ters. Madrid, 1821, documents, and where no such docu. ments exist, where the public events This collection contains fragments of and transactions of a country, are left the poems of Cervantes, Mariana, Solis, unrecorded, and suffered to slumber in Quevedo, Mendoza, Guevara, Granada, oblivion, the historian who seeks to

Leon, and Jovelanos, who are the most explore them after a lapse of two thoy. classical writers. of Spain, and, there sand years must frequently wander fore, the best models for youth, through the romantic abodes of fancied events and imaginary heroes, without a guide to direct him to the retreats of certainty. Battles will be won that

Noticia de los Principales Succesos never were fought, and warriors will occuridos en el Gobierno de Espana, &c. be slain that never existed. The au

-Also in French, under the title ofthor indeed collects with indefatigable industry whatever could be gleaned D’Appercu des Revolutions survenues from the Greek and Roman historians; dans le Gonvernement d'Espagne, &c. but this afforded but scanty materials, An Account of the Revolutions of the as these historians never spoke of them but incidentally, and were but little Spanish Government, from the comacquainted with their local history. M. mencement of the Insurrection of Micali himself frequently convicts them of erroneous relations, and proves the

1808, to the Dissolution of the Ordifabulous character of mapy of their nary Cortes in 1814. 8vo. "Paris. accounts; but after exploding these poetic dreams, he is unable to unveil to This history of the late Revolutions us the truth which ought to replace

which have taken place in the Spanish them. He leads us to doubt, or to in- Government, the production of a Spacredulity, relative to the greater part niard resident at Paris, has been thought of the traditions which others have im- worthy of a translation into the French plicitly received; but he has substitu- language. The events that led to this ted nothing for them but a void which Revolution are unknown to few.' Buono human industry, or intellectual pow- naparte, in virtue of an Act of Session, ers will ever be able to supply. In signed by the Spanish Monarch, claimed, making these observations, we are far in virtue of this Act, the right of Sove from depreciating the talents of the reignty over the kingdom of on the contrary, we cannot The invader prescribed laws to it, and sufficiently admire the vigour and ap- gave it a King from his own family. It plication of mind that reign throughout. is obvious, that this Act of Session conWherever he has authority to rest upon, veyed no virtual right. Buonaparte wherever he has such data as enable might, indeed, issue his manifestoes him to speak as a critic, and without and decrees, but they could give him which criticism always dwindles into no constitutional authority over the conjecture, he gives soul and animation country, and the nation was at liberty to his subject, and proves himself to to choose the best means of redress be what he is, a writer of the first or- which her situation placed within her der. Hence it is, that his account of reach. She did, indeed, all that could the progress of the Pythagorean schools, be done, and more, perhaps, than she and of the revolutions of Greece are could reasonably anticipate, considerread, and will continue to be read with ing the extraordinary circumstances in encreasing interest. His reflections on which she was placed. Deprived of politics and political economy are a central Government, the Provinces equally profound; and notwithstanding rose separately in arms, and formed the insurmountable difficulties under themselves under the direction of Junwhich the author laboured, we have no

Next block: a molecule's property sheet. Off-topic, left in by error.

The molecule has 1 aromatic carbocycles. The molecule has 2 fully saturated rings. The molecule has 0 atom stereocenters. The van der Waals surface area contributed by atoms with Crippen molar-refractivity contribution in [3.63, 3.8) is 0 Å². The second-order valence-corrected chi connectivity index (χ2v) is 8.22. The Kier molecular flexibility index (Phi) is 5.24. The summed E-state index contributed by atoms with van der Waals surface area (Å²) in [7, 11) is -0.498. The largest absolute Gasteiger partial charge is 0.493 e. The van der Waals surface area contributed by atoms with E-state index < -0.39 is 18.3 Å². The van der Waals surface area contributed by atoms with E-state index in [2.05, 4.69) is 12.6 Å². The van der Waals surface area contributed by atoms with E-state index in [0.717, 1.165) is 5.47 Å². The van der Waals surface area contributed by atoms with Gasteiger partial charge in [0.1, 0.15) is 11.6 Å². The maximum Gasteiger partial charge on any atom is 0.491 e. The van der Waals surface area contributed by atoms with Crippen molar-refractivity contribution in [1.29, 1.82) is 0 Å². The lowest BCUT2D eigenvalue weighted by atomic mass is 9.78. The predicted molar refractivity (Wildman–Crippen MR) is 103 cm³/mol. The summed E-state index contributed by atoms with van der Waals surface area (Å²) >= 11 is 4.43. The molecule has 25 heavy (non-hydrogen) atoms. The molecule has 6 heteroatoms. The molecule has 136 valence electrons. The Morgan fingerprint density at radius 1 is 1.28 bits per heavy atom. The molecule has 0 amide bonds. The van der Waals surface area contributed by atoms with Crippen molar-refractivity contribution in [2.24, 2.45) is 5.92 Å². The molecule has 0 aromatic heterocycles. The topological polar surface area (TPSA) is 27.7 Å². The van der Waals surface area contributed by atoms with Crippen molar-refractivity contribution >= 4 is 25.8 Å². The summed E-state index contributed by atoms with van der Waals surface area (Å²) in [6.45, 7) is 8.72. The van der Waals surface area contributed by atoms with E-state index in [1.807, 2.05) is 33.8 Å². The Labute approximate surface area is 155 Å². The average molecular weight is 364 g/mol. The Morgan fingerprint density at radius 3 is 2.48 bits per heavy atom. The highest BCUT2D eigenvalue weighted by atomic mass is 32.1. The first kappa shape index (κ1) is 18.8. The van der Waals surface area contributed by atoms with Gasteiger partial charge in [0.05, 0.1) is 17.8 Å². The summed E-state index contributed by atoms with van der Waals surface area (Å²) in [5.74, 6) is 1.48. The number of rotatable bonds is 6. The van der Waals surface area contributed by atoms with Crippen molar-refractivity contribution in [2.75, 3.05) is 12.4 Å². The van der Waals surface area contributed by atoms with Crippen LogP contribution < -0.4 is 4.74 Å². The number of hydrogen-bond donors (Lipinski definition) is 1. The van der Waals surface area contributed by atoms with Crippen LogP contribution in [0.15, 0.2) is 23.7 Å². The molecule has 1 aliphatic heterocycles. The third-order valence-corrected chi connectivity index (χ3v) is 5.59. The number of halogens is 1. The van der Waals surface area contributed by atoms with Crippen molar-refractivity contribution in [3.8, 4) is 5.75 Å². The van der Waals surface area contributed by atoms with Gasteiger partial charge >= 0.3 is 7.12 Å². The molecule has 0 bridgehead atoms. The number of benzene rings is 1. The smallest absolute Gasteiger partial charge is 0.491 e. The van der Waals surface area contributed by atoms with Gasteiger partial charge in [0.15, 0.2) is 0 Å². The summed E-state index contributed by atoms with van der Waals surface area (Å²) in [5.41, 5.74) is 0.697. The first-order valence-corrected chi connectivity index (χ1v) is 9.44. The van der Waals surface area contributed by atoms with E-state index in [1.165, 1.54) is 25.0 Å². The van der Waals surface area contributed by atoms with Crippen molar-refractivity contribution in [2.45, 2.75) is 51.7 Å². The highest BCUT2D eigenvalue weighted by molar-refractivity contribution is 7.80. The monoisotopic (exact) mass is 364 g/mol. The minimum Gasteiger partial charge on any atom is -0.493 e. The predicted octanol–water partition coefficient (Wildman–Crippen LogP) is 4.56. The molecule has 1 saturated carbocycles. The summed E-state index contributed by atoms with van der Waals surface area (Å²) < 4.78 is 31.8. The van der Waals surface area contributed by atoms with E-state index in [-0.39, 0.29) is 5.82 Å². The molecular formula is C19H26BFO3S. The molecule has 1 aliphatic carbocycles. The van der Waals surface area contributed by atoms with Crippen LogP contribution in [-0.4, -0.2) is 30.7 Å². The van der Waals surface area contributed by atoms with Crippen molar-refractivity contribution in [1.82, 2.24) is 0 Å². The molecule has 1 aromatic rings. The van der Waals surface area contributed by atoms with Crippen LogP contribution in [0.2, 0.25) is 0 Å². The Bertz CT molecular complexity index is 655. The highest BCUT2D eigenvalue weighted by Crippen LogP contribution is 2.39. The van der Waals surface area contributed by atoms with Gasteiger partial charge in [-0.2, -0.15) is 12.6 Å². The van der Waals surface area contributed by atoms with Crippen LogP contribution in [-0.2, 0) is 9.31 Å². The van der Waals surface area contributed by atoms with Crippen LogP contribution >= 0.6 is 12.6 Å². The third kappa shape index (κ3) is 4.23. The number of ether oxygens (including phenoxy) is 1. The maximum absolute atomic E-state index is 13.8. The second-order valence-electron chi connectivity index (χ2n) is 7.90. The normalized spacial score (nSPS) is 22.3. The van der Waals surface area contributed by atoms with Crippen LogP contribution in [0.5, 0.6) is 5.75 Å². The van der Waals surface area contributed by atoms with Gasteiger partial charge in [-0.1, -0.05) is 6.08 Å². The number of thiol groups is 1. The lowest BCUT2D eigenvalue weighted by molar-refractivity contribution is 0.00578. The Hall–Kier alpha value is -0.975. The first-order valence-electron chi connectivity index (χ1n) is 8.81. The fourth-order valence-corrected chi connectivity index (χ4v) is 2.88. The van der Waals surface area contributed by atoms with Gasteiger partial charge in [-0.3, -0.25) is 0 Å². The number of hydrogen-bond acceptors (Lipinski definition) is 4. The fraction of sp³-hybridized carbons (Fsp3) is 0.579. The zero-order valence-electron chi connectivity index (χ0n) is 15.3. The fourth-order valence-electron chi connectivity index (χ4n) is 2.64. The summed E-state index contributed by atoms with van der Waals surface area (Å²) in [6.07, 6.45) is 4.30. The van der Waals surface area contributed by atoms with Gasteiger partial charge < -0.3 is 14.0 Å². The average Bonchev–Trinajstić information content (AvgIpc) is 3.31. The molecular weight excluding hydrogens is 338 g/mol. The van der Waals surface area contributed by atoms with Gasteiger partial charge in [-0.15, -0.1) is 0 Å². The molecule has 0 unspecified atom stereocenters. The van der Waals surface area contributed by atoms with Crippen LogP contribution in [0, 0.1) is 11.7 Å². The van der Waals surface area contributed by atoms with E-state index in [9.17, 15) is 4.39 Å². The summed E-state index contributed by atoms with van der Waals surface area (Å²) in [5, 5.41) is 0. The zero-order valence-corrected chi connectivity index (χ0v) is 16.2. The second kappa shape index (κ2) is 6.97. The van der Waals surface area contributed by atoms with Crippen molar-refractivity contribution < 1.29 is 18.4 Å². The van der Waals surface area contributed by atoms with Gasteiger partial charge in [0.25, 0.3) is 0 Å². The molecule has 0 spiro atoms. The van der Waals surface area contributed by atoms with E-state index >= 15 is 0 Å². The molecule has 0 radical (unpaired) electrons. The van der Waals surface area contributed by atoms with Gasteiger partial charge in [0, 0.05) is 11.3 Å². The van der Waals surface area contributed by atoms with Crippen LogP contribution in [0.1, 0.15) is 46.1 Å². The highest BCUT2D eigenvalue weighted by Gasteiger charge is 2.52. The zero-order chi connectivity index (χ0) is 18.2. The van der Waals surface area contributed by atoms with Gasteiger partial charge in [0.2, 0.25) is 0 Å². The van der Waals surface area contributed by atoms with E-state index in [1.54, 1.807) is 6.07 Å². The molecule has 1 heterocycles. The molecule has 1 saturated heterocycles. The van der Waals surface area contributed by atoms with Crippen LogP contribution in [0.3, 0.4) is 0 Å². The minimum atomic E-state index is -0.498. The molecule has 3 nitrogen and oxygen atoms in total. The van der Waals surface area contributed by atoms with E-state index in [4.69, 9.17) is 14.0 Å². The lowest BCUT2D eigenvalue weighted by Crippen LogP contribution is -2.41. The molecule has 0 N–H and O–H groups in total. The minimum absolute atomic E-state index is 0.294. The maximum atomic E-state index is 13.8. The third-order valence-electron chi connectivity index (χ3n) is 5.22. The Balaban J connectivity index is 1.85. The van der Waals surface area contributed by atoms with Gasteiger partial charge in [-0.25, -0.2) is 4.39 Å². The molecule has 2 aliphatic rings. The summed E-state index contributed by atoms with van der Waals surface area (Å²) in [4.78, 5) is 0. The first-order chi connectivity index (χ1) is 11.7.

tos. These partial insurrections leagued hesitation to say, that there is no work with each other by degrees; the juntos more deserving a place in a general were brought to act in unison with each library, or more necessary to fill up, if other, and the federal system united not entirely, at least partially, a void once more the various countries which which has been long experienced with

the dethronement of the Monarch had regard to the history of the native Ita- at first separated. In this critical situa. lians.

tion, the juntos formed the virtual

Government. Created by the will of celebrated under the name of the Conthe people, they were guided in all stitution of the Cortes of Cadiz. their acts by that spirit which became All the Sovereigns of Europe, who the Spanish nation at the moment, and were not obliged to yield to the in. were the sole organ by which this fluence of Buonaparte, immediatety spirit was directed in its career. recognized the Constitution of the

This natural spirit, by which they Cortes. Of this number were, the were actuated, made them instinctively Infant of Portugal, and the Kings of perceive the necessity of forming a England, Prussia, and Sweden The centre of action or of government, Emperor of Russia expressly declared, instead of that which had been sub. in the third article of the treaty of verted by usurpation; but in order Weliki-Louki, that he recognized the that this centre of action might pre- legitimacy of the Cortes, general and serve the real spirit of its institution, extraordinary, as well as the Constituthey resolved, that it should be com- tion, decreed and sanctioned by that posed of deputies from the juntos of assembly. the different provinces, who, by a Established and sanctioned by the generous sacrifice, divested themselves legitimate representatives of the Spanish of their power the moment they had nation, accepted by the people and reestablished a national Government.- cognized as a constitutional act by foThe new Government, however, was reign powers, the constitution of 1812 merely provisional, and bound to pre- was obligatory throughout all Spain. pare the Convocation of the Cortes, who The King returned to Spain with an in. alone could establish a fixed order of tention, as it appeared, of accepting things.